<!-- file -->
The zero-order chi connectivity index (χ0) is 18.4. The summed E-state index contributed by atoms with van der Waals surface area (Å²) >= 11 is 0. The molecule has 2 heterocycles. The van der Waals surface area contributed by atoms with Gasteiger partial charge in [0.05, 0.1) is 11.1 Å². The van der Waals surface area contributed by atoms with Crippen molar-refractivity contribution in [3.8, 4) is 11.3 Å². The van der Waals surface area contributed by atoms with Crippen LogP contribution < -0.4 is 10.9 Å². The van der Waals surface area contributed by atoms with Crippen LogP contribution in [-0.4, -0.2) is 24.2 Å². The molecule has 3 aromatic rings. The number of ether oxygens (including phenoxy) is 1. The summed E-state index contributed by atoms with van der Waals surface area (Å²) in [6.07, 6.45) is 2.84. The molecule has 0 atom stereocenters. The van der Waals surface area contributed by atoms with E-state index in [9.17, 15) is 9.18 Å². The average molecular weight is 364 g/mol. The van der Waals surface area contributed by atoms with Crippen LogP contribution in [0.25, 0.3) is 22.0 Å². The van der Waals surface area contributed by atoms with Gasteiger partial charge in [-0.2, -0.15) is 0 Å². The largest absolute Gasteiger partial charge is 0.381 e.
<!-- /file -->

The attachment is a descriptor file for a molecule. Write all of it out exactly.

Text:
The zero-order chi connectivity index (χ0) is 18.4. The summed E-state index contributed by atoms with van der Waals surface area (Å²) >= 11 is 0. The molecule has 2 heterocycles. The van der Waals surface area contributed by atoms with Gasteiger partial charge in [0.05, 0.1) is 11.1 Å². The van der Waals surface area contributed by atoms with Crippen molar-refractivity contribution in [3.8, 4) is 11.3 Å². The van der Waals surface area contributed by atoms with Crippen LogP contribution < -0.4 is 10.9 Å². The van der Waals surface area contributed by atoms with Crippen LogP contribution in [-0.4, -0.2) is 24.2 Å². The molecule has 3 aromatic rings. The number of ether oxygens (including phenoxy) is 1. The summed E-state index contributed by atoms with van der Waals surface area (Å²) in [6.07, 6.45) is 2.84. The molecule has 0 atom stereocenters. The van der Waals surface area contributed by atoms with E-state index in [9.17, 15) is 9.18 Å². The average molecular weight is 364 g/mol. The van der Waals surface area contributed by atoms with Crippen LogP contribution in [0.25, 0.3) is 22.0 Å². The van der Waals surface area contributed by atoms with Gasteiger partial charge in [-0.2, -0.15) is 0 Å². The largest absolute Gasteiger partial charge is 0.381 e.